California's water quality concern again starts at the California - Oregon border downstream in the Klamath River. The question here is whether the water quality conditions in the Klamath River at this point can be correlated to water quality in the Lost River watershed, and specifically to nonpoint source discharges into the Lost River system in California. California has no authority to investigate water quality in Oregon, but is working with Federal and State agencies in Oregon to coordinate our monitoring efforts and better delineate sources of concern.

Water Quality MonitoringNorth Coast Regional Board staff monitored water quality parameters in the lower Lost River watershed during 1992-1995. This monitoring focused on nutrients, heavy metals, general ionic minerals, and physical parameters, and also included pesticide and herbicide monitoring in the Tulelake area. Pesticide and herbicide data can be found in Regional Board files and staff reports (Winchester, 1994) located in the Regional Board's office in Santa Rosa. These pesticide and herbicide data raised no significant water quality issues of concern for the Regional Board. The monitoring for the other chemical and physical parameters are the data presented in this report. All samples collected were "grab" samples collected in accordance with Regional Board protocol. Analyses for water and air temperature, specific conductance, pH, and dissolved oxygen were performed in the field by Regional Board staff, with assistance at times from staff of the Tulelake Irrigation District. All other samples were sent to contract laboratories for analyses.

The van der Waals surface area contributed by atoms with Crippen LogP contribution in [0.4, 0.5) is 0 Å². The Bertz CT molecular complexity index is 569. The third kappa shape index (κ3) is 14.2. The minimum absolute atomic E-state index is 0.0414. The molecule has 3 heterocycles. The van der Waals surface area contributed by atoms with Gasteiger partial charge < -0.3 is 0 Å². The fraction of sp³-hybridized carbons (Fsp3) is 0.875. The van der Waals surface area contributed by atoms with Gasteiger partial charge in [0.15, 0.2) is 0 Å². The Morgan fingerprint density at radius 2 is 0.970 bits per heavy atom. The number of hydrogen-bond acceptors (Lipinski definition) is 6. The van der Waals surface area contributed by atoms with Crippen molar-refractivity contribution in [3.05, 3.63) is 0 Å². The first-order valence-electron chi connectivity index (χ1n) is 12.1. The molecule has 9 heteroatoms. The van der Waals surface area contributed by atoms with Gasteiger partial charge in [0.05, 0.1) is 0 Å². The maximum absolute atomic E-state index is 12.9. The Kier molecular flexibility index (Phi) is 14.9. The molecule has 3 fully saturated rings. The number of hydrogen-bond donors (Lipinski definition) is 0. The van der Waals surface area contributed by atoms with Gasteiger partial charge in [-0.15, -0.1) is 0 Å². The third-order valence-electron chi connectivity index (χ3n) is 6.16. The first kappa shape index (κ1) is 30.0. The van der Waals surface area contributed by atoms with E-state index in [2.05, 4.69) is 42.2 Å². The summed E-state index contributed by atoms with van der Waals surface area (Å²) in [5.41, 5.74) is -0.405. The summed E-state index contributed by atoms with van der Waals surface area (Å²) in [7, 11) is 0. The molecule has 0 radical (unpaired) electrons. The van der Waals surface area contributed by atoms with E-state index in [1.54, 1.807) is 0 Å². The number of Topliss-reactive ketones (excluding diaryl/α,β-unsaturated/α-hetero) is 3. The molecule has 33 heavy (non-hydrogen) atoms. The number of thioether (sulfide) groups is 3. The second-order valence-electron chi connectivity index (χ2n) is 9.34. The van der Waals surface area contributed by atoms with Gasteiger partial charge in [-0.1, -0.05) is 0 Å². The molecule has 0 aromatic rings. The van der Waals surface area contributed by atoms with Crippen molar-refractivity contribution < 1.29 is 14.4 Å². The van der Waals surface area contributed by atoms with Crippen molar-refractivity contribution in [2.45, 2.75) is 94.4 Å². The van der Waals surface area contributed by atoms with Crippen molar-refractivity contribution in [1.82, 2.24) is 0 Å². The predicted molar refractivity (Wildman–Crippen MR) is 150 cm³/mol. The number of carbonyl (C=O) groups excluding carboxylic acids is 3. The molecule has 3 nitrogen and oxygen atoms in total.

The primary emphasis of this monitoring was oriented towards attempting to gain more knowledge about the role of nonpoint source discharges from agriculture in California on the water quality in the lower Lost River watershed in California. The focus has been on eutrophic conditions. The narration of this report is intended to deal primarily with eutrophic conditions, but other water quality data is also shown in Appendix A, for reader information, as collected during the same time period by Regional Board staff. This additional data will be analyzed in future reports after more data is available. Additionally, we have included in this report limited data collected in the Klamath River at the California - Oregon border to show any general correlation that may exist from this point and the Lost River watershed upstream.

This report is prepared with data collected by Regional Board staff available to us by mid-June, 1995. The amount of data is limited, but is being presented here for use by interested parties. An on-going, more intensive monitoring effort has been implemented for the summer of 1995 with Regional Board student help from the College of the Siskiyous funded through U.S. Environmental Protection Agency Clean Water Act Sections 319(h), 604(b), and 104(b) grant funds. There is also increasing coordination and sharing of monitoring efforts among the two States and Federal agencies in 1995.

Figure 1 also shows monitoring station locations and station name acronyms. All data is presented in Appendix A. For ease of reader interpretation, selected data is presented in bar graph format at individual stations and also at stations generally moving down through the watershed areas. Due to the fact that some of the stations around the Tule Lake Sumps are not actually "downstream" of one another because of regulated water movement through the basin, care must be taken when interpreting the graphs to not conclude otherwise.

NH3-NTotal Ammonia-Nitrogen (NH3-N)